Chef Umut Matkap wants to clear up one thing. Those dishes many Americans think of as Turkish food—if they have any ideas about Turkish food at all—are not Turkish, as far as he’s concerned. Falafel? Nope. Hummus? You’ll find it in Turkey, but it’s totally different from the hummus you’ll find in the States. Gyros and fries? Tasty, but not Turkish, according to Matkap. As for Turkish delight?
“That’s Turkish, but I don’t know the last time I ate it,” he laughs.
Matkap was born and raised in Antakya, Turkey, a coastal area recognized by UNESCO as a World City of Gastronomy. He attended culinary school in Istanbul and later worked in restaurants there. After years of running pop-ups in Portland, he opened his first restaurant, Lokanta, on SE Clinton Street last October. The restaurant specializes in meyhane (pronounced may-HAH-nay), or Turkish tavern cuisine.
In Turkey, the rules for meyhane are like this: Go with friends, usually six or seven people, or maybe just one, but never alone. Plan to arrive at 8 and leave at midnight. Order meze, or small plates, to share—mussels, yogurt dip, halloumi cheese, fava pâté, or muhammara—not mains. While you eat, a trio of musicians playing the violin, the clarinet, and the zither-like kanun hovers near your table, waiting expectantly for tips. When you run out of meze, order more meze. And you must drink rakı (say RAH-keh), an anise-flavored spirit distilled from early-harvest sour grapes. The clear drink turns white after adding water and ice, earning it the nickname “lion’s milk.”
Whether you’re dining outdoors at Lokanta or taking it to go, you can still maintain the most important parts of meyhane: taking time to sit down, share a meal of meze, drink rakı, and enjoy your company, whether it’s your kids, your significant other, your cat, your roommates, or friends and family on Zoom. Says Matkap: “I wish people had more time to talk, eat dinner, spend time, and basically share the loneliness, and talk about something: ‘My car is broken. I need to pay this [bill]. I hate my boss.... The Blazers lost again against the Pelicans, goddamnit.’”
So clear off your dining table, get your rakı glasses ready, put on some Turkish music—Matkap is a big fan of singers Bülent Ersoy and Zeki Müren—and get ready to meyhane with these dishes. Lokanta, 2601 SE Clinton St
Pide, Matkap admits, isn’t traditionally a meyhane food; it’s more of a main dish, but it’s one of the dishes most frequently requested by those who know and love Turkish food. This football-shaped flatbread, kind of like a sauceless pizza, is popular in the areas surrounding the Black Sea. It’s made with an ice-water-and-yeast dough flavored with plenty of olive oil and left to rise for 24 hours. In this meaty version (vegan and vegetarian pide are also on offer), ground beef gets blended with onions, bell peppers, and choice lamb fat, adding unctuousness to the dish without unwanted gamy notes. Matkap cuts it into pieces and serves it with thinly sliced red onion and bright green pepperoncini.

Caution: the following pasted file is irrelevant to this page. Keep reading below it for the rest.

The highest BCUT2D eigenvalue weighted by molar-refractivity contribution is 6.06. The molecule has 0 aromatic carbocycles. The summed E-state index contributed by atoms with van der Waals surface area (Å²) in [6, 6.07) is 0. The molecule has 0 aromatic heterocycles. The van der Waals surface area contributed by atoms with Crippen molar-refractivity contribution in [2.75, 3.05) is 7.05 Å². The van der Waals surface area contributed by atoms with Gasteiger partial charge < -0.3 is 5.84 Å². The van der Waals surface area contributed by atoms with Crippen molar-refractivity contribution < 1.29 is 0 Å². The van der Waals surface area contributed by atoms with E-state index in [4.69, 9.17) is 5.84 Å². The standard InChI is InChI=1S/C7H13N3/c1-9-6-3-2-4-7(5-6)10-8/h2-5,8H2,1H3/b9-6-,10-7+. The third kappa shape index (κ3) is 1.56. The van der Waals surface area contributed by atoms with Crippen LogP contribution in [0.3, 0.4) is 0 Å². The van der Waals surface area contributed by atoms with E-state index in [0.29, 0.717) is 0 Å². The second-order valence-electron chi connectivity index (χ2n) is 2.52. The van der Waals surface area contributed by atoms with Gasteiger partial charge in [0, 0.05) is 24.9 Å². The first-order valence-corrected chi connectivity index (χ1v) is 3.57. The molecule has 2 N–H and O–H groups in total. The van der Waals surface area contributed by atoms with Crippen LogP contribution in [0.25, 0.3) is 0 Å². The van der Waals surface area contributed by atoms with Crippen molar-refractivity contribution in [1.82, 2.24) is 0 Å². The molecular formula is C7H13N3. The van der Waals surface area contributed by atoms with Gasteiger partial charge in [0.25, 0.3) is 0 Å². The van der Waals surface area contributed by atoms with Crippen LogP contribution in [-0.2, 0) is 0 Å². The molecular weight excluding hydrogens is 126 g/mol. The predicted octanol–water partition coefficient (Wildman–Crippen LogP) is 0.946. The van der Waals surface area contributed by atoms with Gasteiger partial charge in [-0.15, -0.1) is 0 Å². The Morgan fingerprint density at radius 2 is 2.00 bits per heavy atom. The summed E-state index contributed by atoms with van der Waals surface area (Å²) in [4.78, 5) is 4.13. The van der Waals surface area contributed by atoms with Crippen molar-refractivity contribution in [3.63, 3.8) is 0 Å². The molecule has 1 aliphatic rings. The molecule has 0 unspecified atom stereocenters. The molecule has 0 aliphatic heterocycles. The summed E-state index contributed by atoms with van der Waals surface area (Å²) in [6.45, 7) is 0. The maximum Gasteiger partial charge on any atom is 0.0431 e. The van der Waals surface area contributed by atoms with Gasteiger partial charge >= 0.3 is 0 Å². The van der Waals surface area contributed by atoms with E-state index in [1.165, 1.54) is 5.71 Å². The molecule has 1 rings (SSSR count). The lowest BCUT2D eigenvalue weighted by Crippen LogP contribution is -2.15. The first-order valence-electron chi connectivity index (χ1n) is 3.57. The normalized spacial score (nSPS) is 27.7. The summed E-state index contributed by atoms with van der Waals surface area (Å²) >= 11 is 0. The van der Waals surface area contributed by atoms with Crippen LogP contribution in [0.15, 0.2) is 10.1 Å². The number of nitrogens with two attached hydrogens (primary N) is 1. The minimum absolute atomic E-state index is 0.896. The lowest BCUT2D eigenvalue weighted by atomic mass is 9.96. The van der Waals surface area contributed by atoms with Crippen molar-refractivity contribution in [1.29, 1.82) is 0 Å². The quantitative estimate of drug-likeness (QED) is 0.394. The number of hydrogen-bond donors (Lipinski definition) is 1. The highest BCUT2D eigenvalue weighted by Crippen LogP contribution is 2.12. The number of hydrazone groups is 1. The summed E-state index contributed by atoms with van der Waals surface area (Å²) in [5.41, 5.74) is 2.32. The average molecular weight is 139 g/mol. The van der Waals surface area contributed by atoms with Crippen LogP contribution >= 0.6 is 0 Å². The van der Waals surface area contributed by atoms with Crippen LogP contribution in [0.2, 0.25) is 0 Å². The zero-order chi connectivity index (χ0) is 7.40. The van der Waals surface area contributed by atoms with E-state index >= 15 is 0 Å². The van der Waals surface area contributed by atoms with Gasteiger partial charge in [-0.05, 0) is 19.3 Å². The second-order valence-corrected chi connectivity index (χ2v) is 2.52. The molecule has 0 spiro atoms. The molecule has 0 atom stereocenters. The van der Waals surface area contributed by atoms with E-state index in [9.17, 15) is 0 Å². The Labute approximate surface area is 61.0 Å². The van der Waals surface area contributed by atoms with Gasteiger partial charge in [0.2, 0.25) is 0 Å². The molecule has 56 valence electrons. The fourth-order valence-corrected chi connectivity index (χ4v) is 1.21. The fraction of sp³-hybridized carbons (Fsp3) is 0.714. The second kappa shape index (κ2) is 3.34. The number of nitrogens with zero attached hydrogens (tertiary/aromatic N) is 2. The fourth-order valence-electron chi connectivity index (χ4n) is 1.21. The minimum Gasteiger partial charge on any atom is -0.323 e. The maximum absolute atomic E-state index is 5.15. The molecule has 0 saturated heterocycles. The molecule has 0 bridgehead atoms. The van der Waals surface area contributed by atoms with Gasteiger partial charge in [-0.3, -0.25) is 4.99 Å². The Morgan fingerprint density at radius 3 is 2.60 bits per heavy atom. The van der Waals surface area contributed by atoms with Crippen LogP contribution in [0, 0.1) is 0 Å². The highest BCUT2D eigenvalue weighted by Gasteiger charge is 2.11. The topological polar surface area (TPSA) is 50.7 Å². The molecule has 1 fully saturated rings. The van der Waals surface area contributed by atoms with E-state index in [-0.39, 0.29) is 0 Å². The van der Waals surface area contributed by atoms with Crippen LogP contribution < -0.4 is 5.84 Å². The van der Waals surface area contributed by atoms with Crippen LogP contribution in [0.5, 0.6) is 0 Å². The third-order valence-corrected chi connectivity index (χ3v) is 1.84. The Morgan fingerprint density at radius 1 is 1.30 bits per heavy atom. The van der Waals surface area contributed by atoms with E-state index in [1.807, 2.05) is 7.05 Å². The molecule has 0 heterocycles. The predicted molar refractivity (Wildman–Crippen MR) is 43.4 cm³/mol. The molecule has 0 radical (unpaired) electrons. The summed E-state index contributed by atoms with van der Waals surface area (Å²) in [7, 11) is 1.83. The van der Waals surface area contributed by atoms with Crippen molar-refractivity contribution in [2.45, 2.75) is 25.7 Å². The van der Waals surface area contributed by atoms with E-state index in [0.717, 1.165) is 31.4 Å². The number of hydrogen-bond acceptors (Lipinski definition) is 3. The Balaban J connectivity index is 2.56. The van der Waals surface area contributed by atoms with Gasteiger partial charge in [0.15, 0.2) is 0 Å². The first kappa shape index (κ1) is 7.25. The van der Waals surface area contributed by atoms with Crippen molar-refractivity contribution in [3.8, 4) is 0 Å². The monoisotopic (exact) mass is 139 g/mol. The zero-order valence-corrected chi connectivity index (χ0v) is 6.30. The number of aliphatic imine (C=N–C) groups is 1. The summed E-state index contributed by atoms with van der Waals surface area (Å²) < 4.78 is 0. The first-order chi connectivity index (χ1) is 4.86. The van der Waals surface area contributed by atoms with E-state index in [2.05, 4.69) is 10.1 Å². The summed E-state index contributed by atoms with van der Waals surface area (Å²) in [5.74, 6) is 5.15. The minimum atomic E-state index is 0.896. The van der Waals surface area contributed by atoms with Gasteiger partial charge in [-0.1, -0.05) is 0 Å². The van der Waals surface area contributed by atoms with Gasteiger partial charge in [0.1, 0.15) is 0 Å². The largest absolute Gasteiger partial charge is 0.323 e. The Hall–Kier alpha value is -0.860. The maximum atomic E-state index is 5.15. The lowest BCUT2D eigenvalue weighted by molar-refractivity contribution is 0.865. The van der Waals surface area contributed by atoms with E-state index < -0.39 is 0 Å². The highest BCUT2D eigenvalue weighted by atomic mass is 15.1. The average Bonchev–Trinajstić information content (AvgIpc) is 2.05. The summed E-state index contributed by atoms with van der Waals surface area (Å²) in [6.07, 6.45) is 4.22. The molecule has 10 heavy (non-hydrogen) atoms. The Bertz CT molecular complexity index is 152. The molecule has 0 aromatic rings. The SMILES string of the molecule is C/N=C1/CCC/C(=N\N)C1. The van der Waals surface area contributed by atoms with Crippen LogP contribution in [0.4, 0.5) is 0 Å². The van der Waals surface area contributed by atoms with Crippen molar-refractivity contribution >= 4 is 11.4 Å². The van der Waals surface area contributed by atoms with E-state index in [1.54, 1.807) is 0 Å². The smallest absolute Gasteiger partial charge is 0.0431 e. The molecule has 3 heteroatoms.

Yeşil Fava Pâté
This vegan spread hails from Izmir in western Turkey. Dried fava beans, onions, brown sugar, and a healthy dose of olive oil all go into the pot. After they’re cooked, everything gets blended up and left in the fridge overnight for the flavors to develop. Slivered almonds and fresh dill decorate the silky pâté, which you eat with bread.
Asma Yaprakli Hellim
You might have had grilled halloumi before, but I bet you haven’t tried grilled halloumi like this one from Cyprus: grilled to order, then wrapped in grape leaves, served with chunky sweet pepper relish, and sprinkled with sesame seeds. The result is a delightful balance of sweet and salty, and the cheese squeaks satisfyingly against your teeth.
Fistikli Pancar Tarator
This hot-pink dip from southeastern Turkey is made from roasted beets blended with Greek yogurt, garlic, and labneh cheese. Matkap gives the traditional recipe a chef’s touch with the addition of pickled beets, which bring brightness and acidity. The finishing touch is a garnish of dill and double-roasted pistachios. The result is creamy, vibrant, and refreshing. Scoop it up with slices of grilled French bread, the carb of choice at a meyhane.
Cleanse your palate with this salad made from arugula, salt water–soaked onions, double-roasted walnuts, seasonal pickles, black-eyed peas, roasted peppers, and a dressing of sumac, olive oil, and vinegar. As the seasons change, black-eyed peas might get subbed out for pomegranate seeds or tomatoes and cucumbers.
When you go out for meyhane, you drink licorice-like rakı—not wine or beer. Be sure to add a little water first, then ice. Lokanta offers two options, a single-distilled version and a premium triple-distilled, 100-proof version Matkap describes as “super-smooth and nice.” Sip, don’t shoot, your rakı, and be sure to drink water alongside it to avoid dehydration. “It doesn’t give you any hangover, by the way,” Matkap adds. “We basically release our emotions, drink some rakı, and eat some meze, and feel better.”